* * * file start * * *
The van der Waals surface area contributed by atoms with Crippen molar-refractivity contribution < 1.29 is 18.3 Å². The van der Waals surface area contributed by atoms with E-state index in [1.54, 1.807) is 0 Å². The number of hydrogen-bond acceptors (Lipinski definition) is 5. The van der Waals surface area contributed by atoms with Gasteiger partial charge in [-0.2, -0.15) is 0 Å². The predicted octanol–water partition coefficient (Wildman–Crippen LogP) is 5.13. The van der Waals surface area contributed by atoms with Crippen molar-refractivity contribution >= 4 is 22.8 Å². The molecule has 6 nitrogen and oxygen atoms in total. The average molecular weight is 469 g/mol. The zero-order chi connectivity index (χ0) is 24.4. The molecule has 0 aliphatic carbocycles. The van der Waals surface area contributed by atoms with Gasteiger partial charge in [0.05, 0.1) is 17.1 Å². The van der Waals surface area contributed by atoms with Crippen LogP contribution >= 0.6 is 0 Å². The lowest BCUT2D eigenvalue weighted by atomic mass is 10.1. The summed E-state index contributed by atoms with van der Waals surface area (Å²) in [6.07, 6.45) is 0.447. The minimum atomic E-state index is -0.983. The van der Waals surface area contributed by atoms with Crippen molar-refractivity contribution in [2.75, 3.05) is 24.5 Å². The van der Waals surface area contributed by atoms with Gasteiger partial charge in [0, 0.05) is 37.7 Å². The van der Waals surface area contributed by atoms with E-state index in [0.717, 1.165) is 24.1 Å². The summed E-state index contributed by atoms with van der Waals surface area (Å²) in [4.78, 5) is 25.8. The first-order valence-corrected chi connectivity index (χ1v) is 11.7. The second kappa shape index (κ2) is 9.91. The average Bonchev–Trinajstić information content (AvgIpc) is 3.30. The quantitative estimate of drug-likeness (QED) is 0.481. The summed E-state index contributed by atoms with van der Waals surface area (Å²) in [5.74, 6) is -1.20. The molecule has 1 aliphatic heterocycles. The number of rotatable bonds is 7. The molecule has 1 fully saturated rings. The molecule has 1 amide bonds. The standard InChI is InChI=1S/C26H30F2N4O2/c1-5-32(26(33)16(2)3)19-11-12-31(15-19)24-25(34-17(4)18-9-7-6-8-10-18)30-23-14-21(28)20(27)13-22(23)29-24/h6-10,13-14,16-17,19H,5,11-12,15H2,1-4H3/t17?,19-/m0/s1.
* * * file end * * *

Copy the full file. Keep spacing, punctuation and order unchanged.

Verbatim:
The van der Waals surface area contributed by atoms with Crippen molar-refractivity contribution < 1.29 is 18.3 Å². The van der Waals surface area contributed by atoms with E-state index in [1.54, 1.807) is 0 Å². The number of hydrogen-bond acceptors (Lipinski definition) is 5. The van der Waals surface area contributed by atoms with Gasteiger partial charge in [-0.2, -0.15) is 0 Å². The predicted octanol–water partition coefficient (Wildman–Crippen LogP) is 5.13. The van der Waals surface area contributed by atoms with Crippen molar-refractivity contribution >= 4 is 22.8 Å². The molecule has 6 nitrogen and oxygen atoms in total. The average molecular weight is 469 g/mol. The zero-order chi connectivity index (χ0) is 24.4. The molecule has 0 aliphatic carbocycles. The van der Waals surface area contributed by atoms with Gasteiger partial charge in [0.05, 0.1) is 17.1 Å². The van der Waals surface area contributed by atoms with Crippen LogP contribution >= 0.6 is 0 Å². The lowest BCUT2D eigenvalue weighted by atomic mass is 10.1. The summed E-state index contributed by atoms with van der Waals surface area (Å²) in [6.07, 6.45) is 0.447. The minimum atomic E-state index is -0.983. The van der Waals surface area contributed by atoms with Crippen molar-refractivity contribution in [2.75, 3.05) is 24.5 Å². The van der Waals surface area contributed by atoms with Gasteiger partial charge in [0, 0.05) is 37.7 Å². The van der Waals surface area contributed by atoms with E-state index in [0.717, 1.165) is 24.1 Å². The summed E-state index contributed by atoms with van der Waals surface area (Å²) in [4.78, 5) is 25.8. The first-order valence-corrected chi connectivity index (χ1v) is 11.7. The second kappa shape index (κ2) is 9.91. The average Bonchev–Trinajstić information content (AvgIpc) is 3.30. The quantitative estimate of drug-likeness (QED) is 0.481. The summed E-state index contributed by atoms with van der Waals surface area (Å²) in [5.74, 6) is -1.20. The molecule has 1 aliphatic heterocycles. The number of rotatable bonds is 7. The molecule has 1 fully saturated rings. The molecule has 1 amide bonds. The standard InChI is InChI=1S/C26H30F2N4O2/c1-5-32(26(33)16(2)3)19-11-12-31(15-19)24-25(34-17(4)18-9-7-6-8-10-18)30-23-14-21(28)20(27)13-22(23)29-24/h6-10,13-14,16-17,19H,5,11-12,15H2,1-4H3/t17?,19-/m0/s1.